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#489298 - 04/29/18 06:31 PM muddy looking pond
Weesie Offline

Registered: 04/29/18
Posts: 1
Loc: MI
I have a 1/2 acre pond....pretty old, with cottonwoods and spruce trees surrounding it. For the first few years after we moved here the pond was pretty clear, but as the years have gone by it 'appears' to have a kind of muddy appearance. It has a natural sand bottom....we live next to Lake Michigan in the sand dunes area.

It now has a covering of greenish brown....with a little red tint, of sediment sitting all over the bottom. I rake leaves out of it all year round when there is not ice on it and try to keep at least the edges of it clean. When I rake it out and the sand shows through the water is clear, but you can see this sediment lying on the bottom. It is light and moves around when raked, but settles on the bottom again....the water still clear on top of it.

I have no fish in it, but minnows, frogs, crayfish and turtles.
I use beneficial bacteria, muck reducer and algacide in it during the warmer months as soon as the water comes to 50 degrees. I don't know what else to do for it.

Could it be from the run off from the lawn which is fertilized....or is it from the decaying leaves? I almost want to say its some form of algae, but I treat it for algae all summer long. Any ideas??

#489314 - 04/29/18 11:05 PM Re: muddy looking pond [Re: Weesie]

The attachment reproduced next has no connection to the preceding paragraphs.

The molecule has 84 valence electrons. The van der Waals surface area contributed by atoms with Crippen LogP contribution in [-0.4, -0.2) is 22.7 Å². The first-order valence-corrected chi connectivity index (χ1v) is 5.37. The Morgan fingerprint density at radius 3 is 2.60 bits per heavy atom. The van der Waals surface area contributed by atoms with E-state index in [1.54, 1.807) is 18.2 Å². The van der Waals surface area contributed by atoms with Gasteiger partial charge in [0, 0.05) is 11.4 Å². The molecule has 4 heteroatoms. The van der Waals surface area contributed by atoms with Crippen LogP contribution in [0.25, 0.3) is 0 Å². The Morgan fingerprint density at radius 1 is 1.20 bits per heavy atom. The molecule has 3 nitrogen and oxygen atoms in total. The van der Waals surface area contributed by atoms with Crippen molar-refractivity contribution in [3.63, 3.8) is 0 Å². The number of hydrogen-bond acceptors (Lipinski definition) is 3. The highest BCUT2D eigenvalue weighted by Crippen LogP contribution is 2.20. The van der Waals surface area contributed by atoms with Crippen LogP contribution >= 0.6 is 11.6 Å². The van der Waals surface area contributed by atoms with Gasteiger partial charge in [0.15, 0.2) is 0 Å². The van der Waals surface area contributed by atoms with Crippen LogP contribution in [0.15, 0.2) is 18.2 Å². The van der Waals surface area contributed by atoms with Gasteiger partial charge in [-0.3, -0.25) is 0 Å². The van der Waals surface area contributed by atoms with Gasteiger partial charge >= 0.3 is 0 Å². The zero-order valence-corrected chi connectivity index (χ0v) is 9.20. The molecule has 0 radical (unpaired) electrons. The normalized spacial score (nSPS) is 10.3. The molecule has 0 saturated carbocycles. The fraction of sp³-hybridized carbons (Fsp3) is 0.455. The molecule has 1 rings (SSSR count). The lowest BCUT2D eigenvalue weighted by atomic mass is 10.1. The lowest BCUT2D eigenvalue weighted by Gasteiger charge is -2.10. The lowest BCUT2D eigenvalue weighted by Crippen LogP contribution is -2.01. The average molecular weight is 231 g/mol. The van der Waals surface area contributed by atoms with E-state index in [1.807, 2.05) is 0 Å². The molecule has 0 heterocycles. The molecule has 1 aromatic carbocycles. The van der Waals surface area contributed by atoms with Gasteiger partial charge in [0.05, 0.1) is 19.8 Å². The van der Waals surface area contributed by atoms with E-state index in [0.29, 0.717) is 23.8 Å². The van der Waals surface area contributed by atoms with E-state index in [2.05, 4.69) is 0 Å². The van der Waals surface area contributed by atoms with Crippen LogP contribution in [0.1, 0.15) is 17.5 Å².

Rainman Offline
Field Correspondent
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Registered: 06/06/07
Posts: 7027
Loc: St Louis, MO area
Welcome Weesie!!!

My guess is that your water is overloaded with nutrients. Every time it rains, fertilizer enters....using algacide kills whatever is growing, but the nutrient never leaves and just regrows over and over.

If the "water is clear on top", I'd say the muddy "look" is just an optical illusion.

Decaying leaves leach out tannins that will stain the water, much like tea leaves, but is usually a blackish "tea" color.

Pond dye can help cut sunlight penetration, which will reduce the algae growth.

Without aeration to oxygenate the bottom water in summer, aerobic beneficial bacteria never has a chance to help.....those bacteria need well oxygenated water to thrive and digest plant detritus.

Edited by Rainman (04/29/18 11:06 PM)


#489321 - 04/30/18 08:13 AM Re: muddy looking pond [Re: Weesie]
canyoncreek Offline

Registered: 05/07/13
Posts: 2153
Loc: West Michigan

Welcome to the forum from another MI pond owner. Pictures would help us a lot. Also some of the sediment in a small glass jar or on some white paper may help. Do the jar test where you take the colored debris and see how long it takes to settle in a jar that is stored in a dark area at room temp.


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